My heart became hot within me. As I mused, the fire burned; then I spoke with my tongue: "O Lord, make me know my end and what is the measure of my days; let me know how fleeting I am!"

15 April 2005

Book Review - the Ascension

Jesus Ascended: The Meaning of Christ’s Continuing Incarnation

Gerrit Scott Dawson

This book is important, to the point of being crucial. More personally, it is for me full of promise and wonder. As all Scripture, all preaching, all faith must center on Christ, our thoughts and beliefs about Christ necessarily take the center stage of our faith. But Dawson effectively shows that I have (mostly) neglected one sterling piece to my view of Christ’s majesty: the ascension of our Lord.

He doesn’t so much point out this gap in our theology so much as he simply surveys the church with the reader and realizes that something is missing. Or, more properly, something is too present. Who can deny that the “world is too much with us”? Dawson notes the characteristics of busyness, lack of evangelism, discomfort with absolute truth about the path to God, and the sense of separation many feel between work and church. What’s the antidote? The author presents a convincing case that the ascension of Christ, though believed in theory, is not held to with passion or zeal. We are breathing the poison of this world’s syncretistic religion, yet we are too content or busy to notice. The ascension, however, demands “a deep sense of personal responsibility.” That is, if Christ really did ascend into heaven with human flesh, everything changes, all bets are off. Therefore, “A solution to the world’s being too much with us is an increased awareness of how much our true identity and life’s destination is located in heaven, followed by the change in life here on earth that comes from the transformation in vision.”

Dawson goes on to outline a theology of the ascension, asserting its concrete reality against a spiritualized view of Christ’s return to heaven. He addresses questions of when? how? where? what kind of body? how can He still be with us? and why each of these questions matter. Having defended its reality, the author shows how the ascension marks the fulfillment of Christ’s glory, His triumph, His reign, etc. Chapter 4 contains a more nuanced discussion of the ascension and the person of Christ. Then follows the question: how can we make this personal? Our union with Christ, who is our head and firstfruits, is shown to be the key to apprehending the ascension by faith.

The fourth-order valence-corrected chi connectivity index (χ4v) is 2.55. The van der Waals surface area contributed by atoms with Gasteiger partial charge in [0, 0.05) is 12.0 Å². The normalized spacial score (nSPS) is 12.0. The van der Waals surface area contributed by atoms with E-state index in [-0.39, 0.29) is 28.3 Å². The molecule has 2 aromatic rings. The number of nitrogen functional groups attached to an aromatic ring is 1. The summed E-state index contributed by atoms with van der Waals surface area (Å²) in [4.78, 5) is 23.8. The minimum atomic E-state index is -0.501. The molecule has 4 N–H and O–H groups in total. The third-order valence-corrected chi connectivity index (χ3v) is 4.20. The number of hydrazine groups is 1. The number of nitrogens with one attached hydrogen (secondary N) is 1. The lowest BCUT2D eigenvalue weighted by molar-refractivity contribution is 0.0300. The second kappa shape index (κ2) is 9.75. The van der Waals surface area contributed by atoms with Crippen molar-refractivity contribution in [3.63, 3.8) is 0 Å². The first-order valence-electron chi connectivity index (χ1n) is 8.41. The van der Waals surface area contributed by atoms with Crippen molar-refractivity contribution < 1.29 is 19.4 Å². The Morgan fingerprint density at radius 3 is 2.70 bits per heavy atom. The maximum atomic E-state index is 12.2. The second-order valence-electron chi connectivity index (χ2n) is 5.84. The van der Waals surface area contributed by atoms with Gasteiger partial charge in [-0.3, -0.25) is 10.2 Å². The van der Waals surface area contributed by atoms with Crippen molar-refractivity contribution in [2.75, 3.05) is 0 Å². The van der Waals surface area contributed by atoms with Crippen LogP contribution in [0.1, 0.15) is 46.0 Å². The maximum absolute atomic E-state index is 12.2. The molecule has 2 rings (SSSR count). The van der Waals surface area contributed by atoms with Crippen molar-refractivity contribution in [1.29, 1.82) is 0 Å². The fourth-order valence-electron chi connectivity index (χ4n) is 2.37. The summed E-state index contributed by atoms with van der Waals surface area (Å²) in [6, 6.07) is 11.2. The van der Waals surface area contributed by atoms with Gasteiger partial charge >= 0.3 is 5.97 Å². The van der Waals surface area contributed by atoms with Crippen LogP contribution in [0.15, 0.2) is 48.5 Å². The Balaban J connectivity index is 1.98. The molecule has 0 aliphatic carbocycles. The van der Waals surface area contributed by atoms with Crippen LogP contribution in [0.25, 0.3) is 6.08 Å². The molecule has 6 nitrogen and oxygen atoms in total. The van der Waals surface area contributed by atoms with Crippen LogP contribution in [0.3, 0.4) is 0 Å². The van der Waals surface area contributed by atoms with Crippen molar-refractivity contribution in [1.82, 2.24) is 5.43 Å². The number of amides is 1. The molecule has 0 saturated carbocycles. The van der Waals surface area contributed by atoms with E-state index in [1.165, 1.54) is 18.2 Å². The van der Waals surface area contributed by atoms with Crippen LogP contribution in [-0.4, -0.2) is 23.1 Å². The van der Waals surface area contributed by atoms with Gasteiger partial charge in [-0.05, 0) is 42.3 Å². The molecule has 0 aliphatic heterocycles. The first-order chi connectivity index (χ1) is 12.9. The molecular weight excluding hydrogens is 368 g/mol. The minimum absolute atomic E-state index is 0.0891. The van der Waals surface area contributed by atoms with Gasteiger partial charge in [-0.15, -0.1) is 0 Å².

Having accomplished an ascension theology, it remains to ask, so what? Part 3 of Jesus Ascended addresses how this epic story changes the way we live. First, Christ our Priest along with His Spirit take us to God, accomplishing atonement and adoption, clearing the way for our prayers to reach our Father who is in Heaven. Perhaps the most wonderful chapter is “Citizens of a Far Country” (Ch. 7); here, the author warmly expresses the tension in our hearts: striving to “set our minds on heaven at the same time as we plunge into the world with the message of grace.” To live out this tension with excellence means clinging to the ascended Lord, maintaining our vision of Him. That vision continually calls us homeward, calls us to become, by His power, more like our perfect older brother. We rejoice, knowing that Christ became what we are that He might make us what He is – not that we will become deified, but that we will finally become human. God’s purpose of restoring our humanity should lead to renewed passion in spiritual disciplines, especially that of holding the things of this world lightly. We are given fuel for this journey of ascension through baptism and communion and acts of obedience and charity – “we have our head in heaven, so we may drink from his living waters, the water of that far country even in this dry and parched desert of earth.” Dawson closes out the book by outlining how he led his church through these lessons and how they put it into everyday prayer and practice.

Throughout the book, stirring quotations from the church fathers are used and explained, helping to ground our theology in history as well as Scripture. Due to these quotations and a couple sections of dense theology, Jesus Ascended is a slightly difficult read, but well worth the effort. For those who believe that “God has given the exercise of all authority to the Lord Jesus Christ as the Divine Lawgiver, Governor and Judge” (RPCNA Testimony, 23:2), the doctrine of the ascension should be a bedrock of our faith – may it be so!

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